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Huckleberries Online

Bunker Hill Landscape Healing

In the early 1970s, Kellogg’s bleak backdrop reminded Ed Pommerening (pictured) of Vietnam. Bare hills rising from the historic mining town bore an eerie resemblance to the napalmed jungles the young forester saw during his stint as an Army ranger. Not a single tree, huckleberry bush or tuft of grass grew on the hillsides. Corrosive soil killed anything that sprouted. The ruined landscape was the legacy of decades of emissions from the Bunker Hill Lead Smelter and Zinc Plant. When Pommerening was hired as the company’s forester, an executive told him, “You’re going to make all these hillsides green.” Over the next 20 years, Pommerening replanted 7,000 acres of trees with the help of high school students, blanketing the hills with conifer seedlings/Becky Kramer, SR. More here.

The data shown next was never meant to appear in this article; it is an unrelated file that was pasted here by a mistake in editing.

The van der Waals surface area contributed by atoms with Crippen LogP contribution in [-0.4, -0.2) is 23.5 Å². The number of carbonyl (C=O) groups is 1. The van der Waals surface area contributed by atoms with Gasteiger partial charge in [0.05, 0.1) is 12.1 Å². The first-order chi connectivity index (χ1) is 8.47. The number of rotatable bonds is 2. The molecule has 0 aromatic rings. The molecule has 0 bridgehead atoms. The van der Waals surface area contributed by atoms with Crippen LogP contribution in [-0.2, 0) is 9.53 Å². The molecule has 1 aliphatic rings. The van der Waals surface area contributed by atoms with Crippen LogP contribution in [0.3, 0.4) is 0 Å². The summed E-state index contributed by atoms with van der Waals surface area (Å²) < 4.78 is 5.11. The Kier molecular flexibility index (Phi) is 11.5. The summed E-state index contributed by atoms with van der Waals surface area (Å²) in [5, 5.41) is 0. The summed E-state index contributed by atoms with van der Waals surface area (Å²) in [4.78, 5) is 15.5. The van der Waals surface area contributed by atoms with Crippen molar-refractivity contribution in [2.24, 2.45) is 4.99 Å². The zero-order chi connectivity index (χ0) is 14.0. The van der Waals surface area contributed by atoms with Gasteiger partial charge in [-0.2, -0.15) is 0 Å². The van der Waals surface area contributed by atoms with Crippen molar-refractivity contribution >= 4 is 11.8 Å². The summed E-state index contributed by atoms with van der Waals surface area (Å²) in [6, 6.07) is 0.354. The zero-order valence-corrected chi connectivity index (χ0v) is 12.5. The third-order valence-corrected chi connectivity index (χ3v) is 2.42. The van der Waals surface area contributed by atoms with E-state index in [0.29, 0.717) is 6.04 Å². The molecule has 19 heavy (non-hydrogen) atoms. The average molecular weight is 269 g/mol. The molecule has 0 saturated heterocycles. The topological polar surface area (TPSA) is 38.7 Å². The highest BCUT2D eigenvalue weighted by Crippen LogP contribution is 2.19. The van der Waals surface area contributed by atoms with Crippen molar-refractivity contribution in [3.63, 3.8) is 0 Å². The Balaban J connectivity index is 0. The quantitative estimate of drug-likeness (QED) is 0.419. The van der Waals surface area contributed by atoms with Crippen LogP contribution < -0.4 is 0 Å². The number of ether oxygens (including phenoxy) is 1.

Question: Do you recall how the hillsides around Kellogg looked three or four decades ago?




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D.F. Oliveria
D.F. (Dave) Oliveria joined The Spokesman-Review in 1984. He currently is a columnist and compiles the Huckleberries Online blog and writes about North Idaho in his Huckleberries column.

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